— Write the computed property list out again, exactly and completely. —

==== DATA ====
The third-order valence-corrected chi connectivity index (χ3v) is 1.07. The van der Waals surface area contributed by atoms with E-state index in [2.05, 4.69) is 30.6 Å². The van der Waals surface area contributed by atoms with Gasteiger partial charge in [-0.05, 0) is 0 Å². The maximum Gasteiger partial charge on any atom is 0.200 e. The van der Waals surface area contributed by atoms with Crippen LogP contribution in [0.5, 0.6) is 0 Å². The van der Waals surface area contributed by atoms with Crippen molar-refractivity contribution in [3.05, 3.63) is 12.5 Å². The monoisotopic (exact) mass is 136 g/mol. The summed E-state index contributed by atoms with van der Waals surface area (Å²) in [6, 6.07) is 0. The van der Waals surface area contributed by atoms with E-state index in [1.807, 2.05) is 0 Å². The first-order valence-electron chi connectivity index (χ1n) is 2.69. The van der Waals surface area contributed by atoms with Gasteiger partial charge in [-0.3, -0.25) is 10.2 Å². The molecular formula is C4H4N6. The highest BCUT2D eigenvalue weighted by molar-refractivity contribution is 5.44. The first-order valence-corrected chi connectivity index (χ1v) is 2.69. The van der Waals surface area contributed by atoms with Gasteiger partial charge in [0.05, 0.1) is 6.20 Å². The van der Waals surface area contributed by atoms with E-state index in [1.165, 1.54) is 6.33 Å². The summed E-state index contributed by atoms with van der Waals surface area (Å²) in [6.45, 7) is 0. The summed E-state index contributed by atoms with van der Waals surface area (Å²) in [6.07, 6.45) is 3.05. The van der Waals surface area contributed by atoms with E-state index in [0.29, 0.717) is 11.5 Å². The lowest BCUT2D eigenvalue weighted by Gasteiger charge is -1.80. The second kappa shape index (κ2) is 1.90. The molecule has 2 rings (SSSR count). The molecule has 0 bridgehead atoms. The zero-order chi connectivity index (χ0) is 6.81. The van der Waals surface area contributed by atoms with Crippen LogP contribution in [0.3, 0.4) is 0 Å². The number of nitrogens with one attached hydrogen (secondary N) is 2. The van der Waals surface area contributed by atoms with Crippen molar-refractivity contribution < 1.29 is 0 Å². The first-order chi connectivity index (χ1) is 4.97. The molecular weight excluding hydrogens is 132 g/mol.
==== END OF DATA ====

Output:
The third-order valence-corrected chi connectivity index (χ3v) is 1.07. The van der Waals surface area contributed by atoms with E-state index in [2.05, 4.69) is 30.6 Å². The van der Waals surface area contributed by atoms with Gasteiger partial charge in [-0.05, 0) is 0 Å². The maximum Gasteiger partial charge on any atom is 0.200 e. The van der Waals surface area contributed by atoms with Crippen LogP contribution in [0.5, 0.6) is 0 Å². The van der Waals surface area contributed by atoms with Crippen molar-refractivity contribution in [3.05, 3.63) is 12.5 Å². The monoisotopic (exact) mass is 136 g/mol. The summed E-state index contributed by atoms with van der Waals surface area (Å²) in [6, 6.07) is 0. The van der Waals surface area contributed by atoms with E-state index in [1.807, 2.05) is 0 Å². The first-order valence-electron chi connectivity index (χ1n) is 2.69. The van der Waals surface area contributed by atoms with Gasteiger partial charge in [-0.3, -0.25) is 10.2 Å². The molecular formula is C4H4N6. The highest BCUT2D eigenvalue weighted by molar-refractivity contribution is 5.44. The first-order valence-corrected chi connectivity index (χ1v) is 2.69. The van der Waals surface area contributed by atoms with Gasteiger partial charge in [0.05, 0.1) is 6.20 Å². The van der Waals surface area contributed by atoms with E-state index in [1.165, 1.54) is 6.33 Å². The summed E-state index contributed by atoms with van der Waals surface area (Å²) in [6.45, 7) is 0. The summed E-state index contributed by atoms with van der Waals surface area (Å²) in [6.07, 6.45) is 3.05. The van der Waals surface area contributed by atoms with E-state index in [0.29, 0.717) is 11.5 Å². The lowest BCUT2D eigenvalue weighted by Gasteiger charge is -1.80. The second kappa shape index (κ2) is 1.90. The molecule has 2 rings (SSSR count). The molecule has 0 bridgehead atoms. The zero-order chi connectivity index (χ0) is 6.81. The van der Waals surface area contributed by atoms with Crippen LogP contribution in [0.3, 0.4) is 0 Å². The number of nitrogens with one attached hydrogen (secondary N) is 2. The van der Waals surface area contributed by atoms with Crippen molar-refractivity contribution < 1.29 is 0 Å². The first-order chi connectivity index (χ1) is 4.97. The molecular weight excluding hydrogens is 132 g/mol.